When I have an important unfinished work task, it inevitably clangs around the inside of my head when I’m trying to sleep. This is pointless — there’s nothing to be gained by obsessing over how I’m going to report out a story when it’s 1 a.m. and I need sleep. A study in the Journal of Occupational and Organizational Psychology highlighted by the British Psychological Society’s Research Digest offers one potential way out of this self-induced brain trap.
As BPS’s Alex Fradera explains, Brandon Smit of Ball State University surveyed a bunch of workers and found, perhaps unsurprisingly, that those with uncompleted goals reported more intrusive thoughts about work when they were home at the end of the day (completed goals did not take up this sort of brain space). But he also brought up a possible way to short-circuit this type of obsessing, at least partially:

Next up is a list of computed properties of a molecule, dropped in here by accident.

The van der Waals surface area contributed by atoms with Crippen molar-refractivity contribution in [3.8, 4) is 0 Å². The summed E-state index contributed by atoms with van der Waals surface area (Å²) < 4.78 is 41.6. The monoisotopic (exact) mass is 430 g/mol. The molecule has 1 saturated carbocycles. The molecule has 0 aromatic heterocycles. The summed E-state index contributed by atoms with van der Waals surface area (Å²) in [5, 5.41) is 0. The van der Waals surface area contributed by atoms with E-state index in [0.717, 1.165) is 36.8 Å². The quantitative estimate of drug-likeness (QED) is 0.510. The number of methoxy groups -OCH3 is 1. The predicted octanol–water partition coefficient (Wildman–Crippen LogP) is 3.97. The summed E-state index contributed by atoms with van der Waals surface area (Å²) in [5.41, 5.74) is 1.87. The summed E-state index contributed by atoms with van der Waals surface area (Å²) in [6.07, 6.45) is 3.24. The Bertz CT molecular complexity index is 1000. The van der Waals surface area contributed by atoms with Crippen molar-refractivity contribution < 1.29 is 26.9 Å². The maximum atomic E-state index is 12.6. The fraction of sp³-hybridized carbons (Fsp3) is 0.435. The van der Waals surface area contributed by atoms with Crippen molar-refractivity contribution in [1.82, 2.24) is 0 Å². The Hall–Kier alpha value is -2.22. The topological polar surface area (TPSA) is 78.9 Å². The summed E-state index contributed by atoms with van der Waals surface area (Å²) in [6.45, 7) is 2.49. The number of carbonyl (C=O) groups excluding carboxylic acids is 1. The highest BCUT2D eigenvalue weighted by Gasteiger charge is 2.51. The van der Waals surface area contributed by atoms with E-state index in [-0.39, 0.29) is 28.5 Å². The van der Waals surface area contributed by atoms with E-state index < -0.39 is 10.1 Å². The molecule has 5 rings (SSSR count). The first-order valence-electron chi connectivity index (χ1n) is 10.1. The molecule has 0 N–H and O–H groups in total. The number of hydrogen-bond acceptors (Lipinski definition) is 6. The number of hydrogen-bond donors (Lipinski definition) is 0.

To help prevent this, Smit asked a subset of his participants, once they’d described their incomplete goals, to clearly plan where, when and how they would tackle each one, for example: ‘‘I will go into work and start at 10:00 AM in a call center in my office. Log into my computer and call customers back…” By specifying the context for action, this helped the high-involved participants to put the goals out of mind during off-work hours, and as a result their uncompleted goals produced fewer intrusions, almost as if they had the same status as completed goals. Data from a simple measure of work detachment also suggested that, using Smit’s strategy, the participants found it easier to let go of work in general.
This is extending things past the article, but one could imagine making this a part of your nightly routine: Write down what you’ve got to do at work tomorrow and how you’re going to pull it off. Then lights out, no more work-thought.